Employment Tribunal cases citing menopause are on the rise
Menopause cases are reaching Employment Tribunals at a record rate.
According to figures from HM Courts and Tribunals Service, supported by menopause experts, in the whole of 2018, only five cases revolving around menopause reached an Employment Tribunal. This rose to six cases in 2019, 16 in 2020, and 10 just in the first six months of 2021 in England. In addition, also in the first six months of 2021, a further 116 cases regarding menopause were dealt with in employment disputes in-house in England.
There are many cases in the rest of the UK too. For example, in one case in Scotland a woman was awarded £28,000 where she had claimed that her boss had repeatedly humiliated her in front of her colleagues regarding her symptoms of menopause.
Although menopause is not officially classed as a disability, more than ever before, menopause symptoms are being acknowledged as having ‘a long-term and substantial adverse effect on a person’s ability to carry out normal day-to-day activities’, which is the official definition of a disability.
This dramatic rise in the number of employment tribunals citing menopause shows that mistreatment of people due to their symptoms is no longer being tolerated in the workplace. Managers with little understanding of the condition are increasingly being called out for inappropriate behaviour when it comes to managing staff suffering from the symptoms of menopause.
Menopause is a taboo subject
As life expectancy increases, women and those affected by menopause are spending almost half of their lives living with menopause. For many, it significantly impacts their physical and mental health. Despite this, it’s still a taboo subject and more than half of women surveyed would not feel comfortable discussing menopause with their manager.
We should all be aware that menopause isn’t just a women’s issue; it’s everyone’s issue. It’s important, therefore, that managers are involved in creating opportunities for people to talk about their experiences including women, men and non-binary colleagues who might be directly or indirectly affected.
What’s the impact of this?
Many women and some trans men who are in their late forties/early fifties who are at the top of their game can very quickly fall victim to the menopause, where loss of confidence, loss of memory, hot flushes, irritability, tearfulness, anxiety or panic attacks and many other symptoms lead them to doubt themselves. Many women leave their jobs as they feel they can no longer cope. This could mean that your company loses valuable, experienced staff.
It’s a disappointing fact that many organisations don’t even acknowledge the menopause, let alone provide support, with over 70% of women saying that their workplace doesn’t offer any support at all to those experiencing the effects of menopause.
What can employers do to change this?
It is extremely important that employees dealing with menopause are supported in the workplace. Here are a few things your company can do to help.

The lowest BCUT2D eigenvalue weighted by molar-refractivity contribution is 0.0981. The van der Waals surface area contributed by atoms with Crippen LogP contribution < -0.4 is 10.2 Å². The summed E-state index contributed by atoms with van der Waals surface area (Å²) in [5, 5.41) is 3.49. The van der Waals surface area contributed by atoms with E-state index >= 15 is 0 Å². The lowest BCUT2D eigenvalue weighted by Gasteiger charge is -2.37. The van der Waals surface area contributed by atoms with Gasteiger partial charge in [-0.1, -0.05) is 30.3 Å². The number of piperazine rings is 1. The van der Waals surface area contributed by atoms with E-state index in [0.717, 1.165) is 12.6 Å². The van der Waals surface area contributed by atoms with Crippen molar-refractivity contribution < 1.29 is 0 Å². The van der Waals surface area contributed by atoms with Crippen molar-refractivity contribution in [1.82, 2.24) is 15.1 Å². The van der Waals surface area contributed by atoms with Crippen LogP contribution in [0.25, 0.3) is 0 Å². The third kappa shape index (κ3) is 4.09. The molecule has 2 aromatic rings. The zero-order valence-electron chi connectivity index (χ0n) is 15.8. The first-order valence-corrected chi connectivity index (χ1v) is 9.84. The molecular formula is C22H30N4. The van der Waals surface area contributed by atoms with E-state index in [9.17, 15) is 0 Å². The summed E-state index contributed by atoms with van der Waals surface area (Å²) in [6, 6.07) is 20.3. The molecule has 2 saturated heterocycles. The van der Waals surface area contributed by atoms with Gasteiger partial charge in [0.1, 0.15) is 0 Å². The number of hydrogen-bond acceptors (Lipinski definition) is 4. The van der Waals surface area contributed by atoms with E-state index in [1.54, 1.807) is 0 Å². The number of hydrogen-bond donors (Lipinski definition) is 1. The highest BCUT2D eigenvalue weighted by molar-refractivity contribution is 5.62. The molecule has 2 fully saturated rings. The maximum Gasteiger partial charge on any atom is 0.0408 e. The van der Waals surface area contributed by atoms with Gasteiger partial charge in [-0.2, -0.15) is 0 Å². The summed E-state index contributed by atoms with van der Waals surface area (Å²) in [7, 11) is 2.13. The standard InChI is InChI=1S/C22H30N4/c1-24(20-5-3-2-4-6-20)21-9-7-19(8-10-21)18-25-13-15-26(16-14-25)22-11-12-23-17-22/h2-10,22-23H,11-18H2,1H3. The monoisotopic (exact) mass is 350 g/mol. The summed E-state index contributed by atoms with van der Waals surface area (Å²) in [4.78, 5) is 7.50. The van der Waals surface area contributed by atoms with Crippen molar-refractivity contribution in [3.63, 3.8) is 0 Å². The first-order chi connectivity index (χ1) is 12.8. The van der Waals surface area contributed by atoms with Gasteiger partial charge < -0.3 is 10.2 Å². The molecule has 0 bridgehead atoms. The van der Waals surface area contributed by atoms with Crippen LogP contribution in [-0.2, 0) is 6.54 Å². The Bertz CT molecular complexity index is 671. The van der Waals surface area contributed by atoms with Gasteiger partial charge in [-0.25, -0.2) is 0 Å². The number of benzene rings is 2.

Education and myth-busting
Young women are rarely told that menopause is not just a phase that they will go through, but that it will be with them forever. Likewise, although most people will be in their late forties or early fifties when they begin the menopause, it can be significantly earlier. So, open conversations about menopause and good, practical advice is key.
Peer support groups
Some companies have begun to hold monthly virtual group sessions for those going through the menopause, giving them a confidential, supportive area where they can talk about their experiences and support each other. This is something which is quite easy to set up and will go some way to show your workforce that you are serious about helping and supporting menopausal people.
Making reasonable adjustments
Clearly, you should recognise the need to consider any reasonable adjustments to address the challenges that menopausal women may suffer, in the same way as you would for any other employee with a disability. However, you should be conscious of the fact that although flexible working may be a great adjustment for some, reduced hours and therefore reduced pay is not the answer for many women.
What does help is a line manager who is considerate and understanding, and listens to the specific needs of their colleague to help where they can. This can be as simple as acknowledging that more frequent toilet breaks may be necessary or providing a fan if the employee is experiencing hot flushes.
Finding external advice and support
It’s very sad to say that many GPs are still working with out-of-date information regarding the menopause and its treatment, and many people may have already attended their GP practice a few times already, so this may not always be the best place to suggest your employees go for help.
However, a very good option is to direct them to Menopause Doctor which is a website set up by a menopause specialist Dr Louise Newson. This site gives an enormous amount of helpful information for women going through the menopause. It also gives a great insight into the condition for men and women who want to help their partners or colleagues, without them feeling anxious about asking awkward questions.
Menopause support in the workplace promotes a work culture where understanding and empathy is paramount, and the promotion of menopause-friendly workplaces can only be seen to be a step forward. Everyone needs to be aware of the facts, so that stereotyping of people experiencing menopause is eliminated. Thus, your business can avoid contributing to the rising discrimination claims and Employment Tribunals.